Yesterday, I had an interesting conversation over lunch. One of my colleagues had just got his iZettle dongle. You must have some idea about this dongle?
To sum up, iZettle is a Square for Europe, offering Chip & Signature payments on smartphones (Square reads the mag stripe).
It was originally going to be Chip & PIN, but the PIN terminal detail is too expensive to rollout today.
If you’re interested in how it works, watch the video:
So as the talking goes on, I’m fascinated by how many different ways there are to pay-by-mobile today.
There’s SMS text payments; contactless payments; P2P payments via apps; proximity payments; QR code payments; in-app payment services; dongle payments … too many payment services. I will treat all these means of payment later in some must read articles.
The fact is that I get pinged every day with a new way to pay by mobile, and sometimes more than once a day.
A few stand out – M-PESA, Pingit, Square – and these are the ones I blog about every day … and then there’s a shiftload of others.
As we talked, it made me remember the last wave of payments innovations disrupted by technology way back in 1998-99.
Back then, the internet univers was rocking downstream with a shiftload of companies getting into the viral payments space: eBay had Billpoint, Citibank had c2it, Yahoo! used PayDirect, Western Union offered BidPay, and there many others there. There were even interesting but short-lived ideas of new virtual currencies, like Beanz and Flooz, but none of these were around for long.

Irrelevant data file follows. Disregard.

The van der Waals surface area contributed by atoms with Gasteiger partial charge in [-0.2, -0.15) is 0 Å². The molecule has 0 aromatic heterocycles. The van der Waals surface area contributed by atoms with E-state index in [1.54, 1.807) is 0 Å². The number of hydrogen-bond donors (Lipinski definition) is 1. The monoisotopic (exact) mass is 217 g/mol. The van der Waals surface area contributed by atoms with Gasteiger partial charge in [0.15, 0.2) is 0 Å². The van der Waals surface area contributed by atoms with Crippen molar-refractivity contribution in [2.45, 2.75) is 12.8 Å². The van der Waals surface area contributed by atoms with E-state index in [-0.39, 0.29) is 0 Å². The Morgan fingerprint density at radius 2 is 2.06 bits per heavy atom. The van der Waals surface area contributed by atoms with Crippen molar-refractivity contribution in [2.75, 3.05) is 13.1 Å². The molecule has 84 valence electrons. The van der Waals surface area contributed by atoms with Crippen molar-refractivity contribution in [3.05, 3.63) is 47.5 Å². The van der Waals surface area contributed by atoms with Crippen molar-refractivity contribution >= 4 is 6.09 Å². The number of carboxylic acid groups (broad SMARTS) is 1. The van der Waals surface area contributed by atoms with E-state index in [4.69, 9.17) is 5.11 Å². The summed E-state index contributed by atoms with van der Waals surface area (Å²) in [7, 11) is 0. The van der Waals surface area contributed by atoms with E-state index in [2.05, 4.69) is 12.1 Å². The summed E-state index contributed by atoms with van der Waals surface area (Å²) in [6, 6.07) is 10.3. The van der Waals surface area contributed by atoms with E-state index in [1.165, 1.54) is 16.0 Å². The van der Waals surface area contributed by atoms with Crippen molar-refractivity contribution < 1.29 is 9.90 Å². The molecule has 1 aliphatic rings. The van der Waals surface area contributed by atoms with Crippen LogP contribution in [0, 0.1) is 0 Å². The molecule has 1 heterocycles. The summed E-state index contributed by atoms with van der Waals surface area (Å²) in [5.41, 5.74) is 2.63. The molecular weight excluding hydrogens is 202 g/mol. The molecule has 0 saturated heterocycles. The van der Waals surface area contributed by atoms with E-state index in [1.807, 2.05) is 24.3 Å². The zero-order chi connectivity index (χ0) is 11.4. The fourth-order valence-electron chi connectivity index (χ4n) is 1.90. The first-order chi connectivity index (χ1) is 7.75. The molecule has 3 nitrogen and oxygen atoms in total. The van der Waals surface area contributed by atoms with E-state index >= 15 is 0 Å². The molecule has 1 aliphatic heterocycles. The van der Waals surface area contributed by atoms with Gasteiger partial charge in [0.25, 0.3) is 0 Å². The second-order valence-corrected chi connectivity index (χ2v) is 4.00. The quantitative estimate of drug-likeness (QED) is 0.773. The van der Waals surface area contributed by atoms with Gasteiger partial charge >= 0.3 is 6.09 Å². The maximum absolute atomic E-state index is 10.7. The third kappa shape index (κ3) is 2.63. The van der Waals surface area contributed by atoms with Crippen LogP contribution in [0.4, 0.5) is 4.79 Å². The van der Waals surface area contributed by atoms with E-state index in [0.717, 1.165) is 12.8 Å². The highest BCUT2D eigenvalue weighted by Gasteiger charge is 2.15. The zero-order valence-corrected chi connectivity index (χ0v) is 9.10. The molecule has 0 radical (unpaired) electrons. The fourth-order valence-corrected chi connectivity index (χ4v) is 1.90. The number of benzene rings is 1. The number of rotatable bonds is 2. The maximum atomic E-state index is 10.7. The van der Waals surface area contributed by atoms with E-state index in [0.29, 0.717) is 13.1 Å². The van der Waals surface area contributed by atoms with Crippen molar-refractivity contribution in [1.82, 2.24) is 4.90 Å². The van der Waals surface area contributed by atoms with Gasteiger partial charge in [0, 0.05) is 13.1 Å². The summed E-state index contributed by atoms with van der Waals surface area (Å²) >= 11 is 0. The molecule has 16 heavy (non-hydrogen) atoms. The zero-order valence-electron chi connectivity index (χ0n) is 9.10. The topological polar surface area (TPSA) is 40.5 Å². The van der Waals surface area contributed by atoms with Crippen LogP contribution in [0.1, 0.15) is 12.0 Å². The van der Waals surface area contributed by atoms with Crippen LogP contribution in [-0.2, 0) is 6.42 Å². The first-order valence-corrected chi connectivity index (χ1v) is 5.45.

Now, looking back over the last ten to fifteen years, we see one major firm ruled all: PayPal.
Well, that’s a story I wrote up a long while ago on their tenth birthday, and several times before that.
What this means is that each time we have a major disruption in technology, there will be a sudden splurge of new businesses spawned to leverage the opportunities the new tech offers.
Over time, these firms will compete, merge, acquire, win and die, until eventually one firms will rule them all.
In the internet era, that firm was PayPal.
In the mobile internet era, which firm will win out is still to be determined but it will not be the many of today, but the one or two of tomorrow.